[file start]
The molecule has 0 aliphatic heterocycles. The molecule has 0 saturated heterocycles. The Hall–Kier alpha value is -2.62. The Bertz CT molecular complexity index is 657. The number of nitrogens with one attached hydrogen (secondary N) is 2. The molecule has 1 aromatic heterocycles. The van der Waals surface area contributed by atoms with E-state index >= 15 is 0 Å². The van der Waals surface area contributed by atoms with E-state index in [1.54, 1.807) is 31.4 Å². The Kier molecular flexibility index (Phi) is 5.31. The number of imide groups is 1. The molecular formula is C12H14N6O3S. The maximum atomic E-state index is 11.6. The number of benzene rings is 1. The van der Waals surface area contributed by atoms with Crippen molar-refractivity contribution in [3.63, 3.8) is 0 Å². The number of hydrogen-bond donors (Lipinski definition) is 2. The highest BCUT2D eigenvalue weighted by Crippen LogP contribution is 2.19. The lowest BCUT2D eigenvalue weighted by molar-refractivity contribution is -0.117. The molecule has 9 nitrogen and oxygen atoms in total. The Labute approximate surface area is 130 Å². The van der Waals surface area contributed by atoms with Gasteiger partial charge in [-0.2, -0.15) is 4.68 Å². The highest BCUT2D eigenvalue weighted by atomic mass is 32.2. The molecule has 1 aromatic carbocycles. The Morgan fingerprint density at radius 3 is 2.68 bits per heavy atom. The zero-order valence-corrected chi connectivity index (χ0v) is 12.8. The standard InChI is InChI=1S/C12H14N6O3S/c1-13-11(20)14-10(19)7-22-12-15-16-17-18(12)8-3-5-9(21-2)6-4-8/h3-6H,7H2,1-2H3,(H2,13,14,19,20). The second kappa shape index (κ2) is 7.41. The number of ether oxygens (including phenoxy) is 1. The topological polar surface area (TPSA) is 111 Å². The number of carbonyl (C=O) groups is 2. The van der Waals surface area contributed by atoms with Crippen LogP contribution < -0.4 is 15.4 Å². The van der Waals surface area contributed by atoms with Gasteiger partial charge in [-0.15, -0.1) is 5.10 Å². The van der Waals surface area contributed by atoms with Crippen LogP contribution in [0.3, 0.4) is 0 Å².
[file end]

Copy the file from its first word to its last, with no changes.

The molecule has 0 aliphatic heterocycles. The molecule has 0 saturated heterocycles. The Hall–Kier alpha value is -2.62. The Bertz CT molecular complexity index is 657. The number of nitrogens with one attached hydrogen (secondary N) is 2. The molecule has 1 aromatic heterocycles. The van der Waals surface area contributed by atoms with E-state index >= 15 is 0 Å². The van der Waals surface area contributed by atoms with E-state index in [1.54, 1.807) is 31.4 Å². The Kier molecular flexibility index (Phi) is 5.31. The number of imide groups is 1. The molecular formula is C12H14N6O3S. The maximum atomic E-state index is 11.6. The number of benzene rings is 1. The van der Waals surface area contributed by atoms with Crippen molar-refractivity contribution in [3.63, 3.8) is 0 Å². The number of hydrogen-bond donors (Lipinski definition) is 2. The highest BCUT2D eigenvalue weighted by Crippen LogP contribution is 2.19. The lowest BCUT2D eigenvalue weighted by molar-refractivity contribution is -0.117. The molecule has 9 nitrogen and oxygen atoms in total. The Labute approximate surface area is 130 Å². The van der Waals surface area contributed by atoms with Gasteiger partial charge in [-0.2, -0.15) is 4.68 Å². The highest BCUT2D eigenvalue weighted by atomic mass is 32.2. The molecule has 1 aromatic carbocycles. The Morgan fingerprint density at radius 3 is 2.68 bits per heavy atom. The zero-order valence-corrected chi connectivity index (χ0v) is 12.8. The standard InChI is InChI=1S/C12H14N6O3S/c1-13-11(20)14-10(19)7-22-12-15-16-17-18(12)8-3-5-9(21-2)6-4-8/h3-6H,7H2,1-2H3,(H2,13,14,19,20). The second kappa shape index (κ2) is 7.41. The number of ether oxygens (including phenoxy) is 1. The topological polar surface area (TPSA) is 111 Å². The number of carbonyl (C=O) groups is 2. The van der Waals surface area contributed by atoms with Crippen LogP contribution < -0.4 is 15.4 Å². The van der Waals surface area contributed by atoms with Gasteiger partial charge in [-0.15, -0.1) is 5.10 Å². The van der Waals surface area contributed by atoms with Crippen LogP contribution in [0.3, 0.4) is 0 Å².